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Strategic Application of Japan’s Diplomatic Records

post date : 2017.11.29

[Roundtable Discussion] Sumio Hatano x Madoka Fukuda x Yuichi Hosoya  Kayoko Fukushima, “No sense for diplomacy without a sense of history—Towards a strategic application of Japan’s diplomatic records,” Gaiko, Vol. 45


In a roundtable discussion which ran in Gaiko, Keio University professor Yuichi Hosoya argues that the diplomatic strength of the UK and the US is based on an “archival hegemony” through their active use of diplomatic records, and proposes the strategic application of Japan’s diplomatic records, suggesting that if foreign researchers and journalists made use of the Diplomatic Archives of Japan’s Ministry of Foreign Affairs, “This would spread understanding of Japan, based on ideas out of Japan.”

 

The Diplomatic Archives (in Roppongi, Tokyo) were created in 1971 as a unique initiative of the Ministry of Foreign Affairs, ahead of other ministries’ efforts to preserve government documents, and there are currently 40,000 pre-World War II and 53,000 post-WWII diplomatic records stored there. Including treaties, sovereign letters and personal letters from heads of states, there are approximately 120,000 documents held at the archives, with two to three thousand disclosed to the public every year. Documents are made public after 30 years, with postwar documents beginning to be made public from the late 1980s.

 

According to Diplomatic Archives Director Kayoko Fukushima, diplomacy is a long-term process of building up negotiations with foreign countries, and she emphasizes, “It is critical to build on past arguments, so diplomatic records are very useful.” She also notes that in 2011, based on the Public Archives and Records Management Act, the Diplomatic Archives were designated as having a similar role to the National Archives. Currently, post-WWII microfilms and original documents which can be viewed by the public account for 35% of the total collection.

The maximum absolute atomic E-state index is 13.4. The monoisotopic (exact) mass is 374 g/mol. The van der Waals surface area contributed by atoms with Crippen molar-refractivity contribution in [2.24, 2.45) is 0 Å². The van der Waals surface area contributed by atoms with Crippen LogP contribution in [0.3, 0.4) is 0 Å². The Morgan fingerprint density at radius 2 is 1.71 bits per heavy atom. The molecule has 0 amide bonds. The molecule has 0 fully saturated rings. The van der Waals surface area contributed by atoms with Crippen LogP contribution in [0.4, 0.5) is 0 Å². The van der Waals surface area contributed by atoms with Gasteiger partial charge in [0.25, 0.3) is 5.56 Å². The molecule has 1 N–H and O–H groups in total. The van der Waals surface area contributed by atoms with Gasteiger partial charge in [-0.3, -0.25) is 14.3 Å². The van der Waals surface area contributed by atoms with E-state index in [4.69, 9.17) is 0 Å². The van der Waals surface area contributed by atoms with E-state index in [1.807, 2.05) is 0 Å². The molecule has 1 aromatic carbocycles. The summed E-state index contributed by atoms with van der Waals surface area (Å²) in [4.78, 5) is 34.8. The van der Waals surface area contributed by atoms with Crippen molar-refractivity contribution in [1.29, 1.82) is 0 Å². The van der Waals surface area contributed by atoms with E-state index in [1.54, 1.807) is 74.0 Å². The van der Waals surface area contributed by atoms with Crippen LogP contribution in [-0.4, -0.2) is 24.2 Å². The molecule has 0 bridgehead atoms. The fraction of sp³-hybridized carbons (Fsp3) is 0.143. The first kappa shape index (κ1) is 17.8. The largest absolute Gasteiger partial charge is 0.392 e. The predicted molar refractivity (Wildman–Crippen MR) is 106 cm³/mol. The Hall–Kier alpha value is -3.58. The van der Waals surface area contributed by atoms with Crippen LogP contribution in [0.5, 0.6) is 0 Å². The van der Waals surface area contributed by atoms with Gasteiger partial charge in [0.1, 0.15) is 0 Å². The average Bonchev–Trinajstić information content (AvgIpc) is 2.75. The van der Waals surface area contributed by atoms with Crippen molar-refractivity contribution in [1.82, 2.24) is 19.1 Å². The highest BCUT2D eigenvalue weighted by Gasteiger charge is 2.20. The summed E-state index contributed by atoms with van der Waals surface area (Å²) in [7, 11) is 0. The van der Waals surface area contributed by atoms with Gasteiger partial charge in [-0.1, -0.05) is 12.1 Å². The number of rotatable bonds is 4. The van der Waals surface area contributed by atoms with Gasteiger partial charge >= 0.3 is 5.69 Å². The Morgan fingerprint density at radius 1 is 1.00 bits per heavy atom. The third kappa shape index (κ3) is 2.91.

Although Hosoya recognizes the importance of the Diplomatic Archives, he also notes that UNESCO’s Memory of the World project and historical issues such as comfort women often become diplomatic issues, stating, “Japan is the only major power without official historians or archivists in the Ministry of Foreign Affairs.” With history frequently being a major battlefield in international society, he proposes, “In order to bring in enough people with PhDs in history, or who have received specialized training, they should be given appropriate compensation and authority.” He also states that with the foreign service exam having been eliminated and all exams for government workers being unified into the general civil service exam, “There are now diplomatic officials who have never studied the history of diplomacy or international law,” calling for the return of the foreign service exam.

 

 

Photo: Kingendai Photo Library/AFLO

 

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